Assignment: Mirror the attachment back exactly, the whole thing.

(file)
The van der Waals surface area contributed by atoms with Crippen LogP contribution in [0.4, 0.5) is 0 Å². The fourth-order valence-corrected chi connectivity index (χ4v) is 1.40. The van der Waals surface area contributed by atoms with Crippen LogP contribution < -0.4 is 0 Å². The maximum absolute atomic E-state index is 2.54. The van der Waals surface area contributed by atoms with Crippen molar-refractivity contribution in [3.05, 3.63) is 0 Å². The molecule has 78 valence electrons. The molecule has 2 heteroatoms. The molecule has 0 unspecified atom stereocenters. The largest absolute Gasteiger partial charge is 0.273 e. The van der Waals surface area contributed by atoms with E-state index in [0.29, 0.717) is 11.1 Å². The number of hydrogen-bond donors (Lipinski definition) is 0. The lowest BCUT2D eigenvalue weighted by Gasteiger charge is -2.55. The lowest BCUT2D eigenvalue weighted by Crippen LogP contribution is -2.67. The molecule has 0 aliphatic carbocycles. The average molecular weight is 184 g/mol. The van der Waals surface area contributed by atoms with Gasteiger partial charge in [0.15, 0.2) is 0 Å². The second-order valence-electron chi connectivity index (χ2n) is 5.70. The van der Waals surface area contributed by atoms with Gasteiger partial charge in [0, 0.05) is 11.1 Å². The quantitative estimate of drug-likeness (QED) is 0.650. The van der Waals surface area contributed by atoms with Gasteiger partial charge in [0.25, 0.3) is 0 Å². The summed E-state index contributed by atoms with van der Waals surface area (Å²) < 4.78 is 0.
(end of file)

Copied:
The van der Waals surface area contributed by atoms with Crippen LogP contribution in [0.4, 0.5) is 0 Å². The fourth-order valence-corrected chi connectivity index (χ4v) is 1.40. The van der Waals surface area contributed by atoms with Crippen LogP contribution < -0.4 is 0 Å². The maximum absolute atomic E-state index is 2.54. The van der Waals surface area contributed by atoms with Crippen molar-refractivity contribution in [3.05, 3.63) is 0 Å². The molecule has 78 valence electrons. The molecule has 2 heteroatoms. The molecule has 0 unspecified atom stereocenters. The largest absolute Gasteiger partial charge is 0.273 e. The van der Waals surface area contributed by atoms with E-state index in [0.29, 0.717) is 11.1 Å². The number of hydrogen-bond donors (Lipinski definition) is 0. The lowest BCUT2D eigenvalue weighted by Gasteiger charge is -2.55. The lowest BCUT2D eigenvalue weighted by Crippen LogP contribution is -2.67. The molecule has 0 aliphatic carbocycles. The average molecular weight is 184 g/mol. The van der Waals surface area contributed by atoms with Gasteiger partial charge in [0.15, 0.2) is 0 Å². The second-order valence-electron chi connectivity index (χ2n) is 5.70. The van der Waals surface area contributed by atoms with Gasteiger partial charge in [0, 0.05) is 11.1 Å². The quantitative estimate of drug-likeness (QED) is 0.650. The van der Waals surface area contributed by atoms with Gasteiger partial charge in [0.25, 0.3) is 0 Å². The summed E-state index contributed by atoms with van der Waals surface area (Å²) < 4.78 is 0.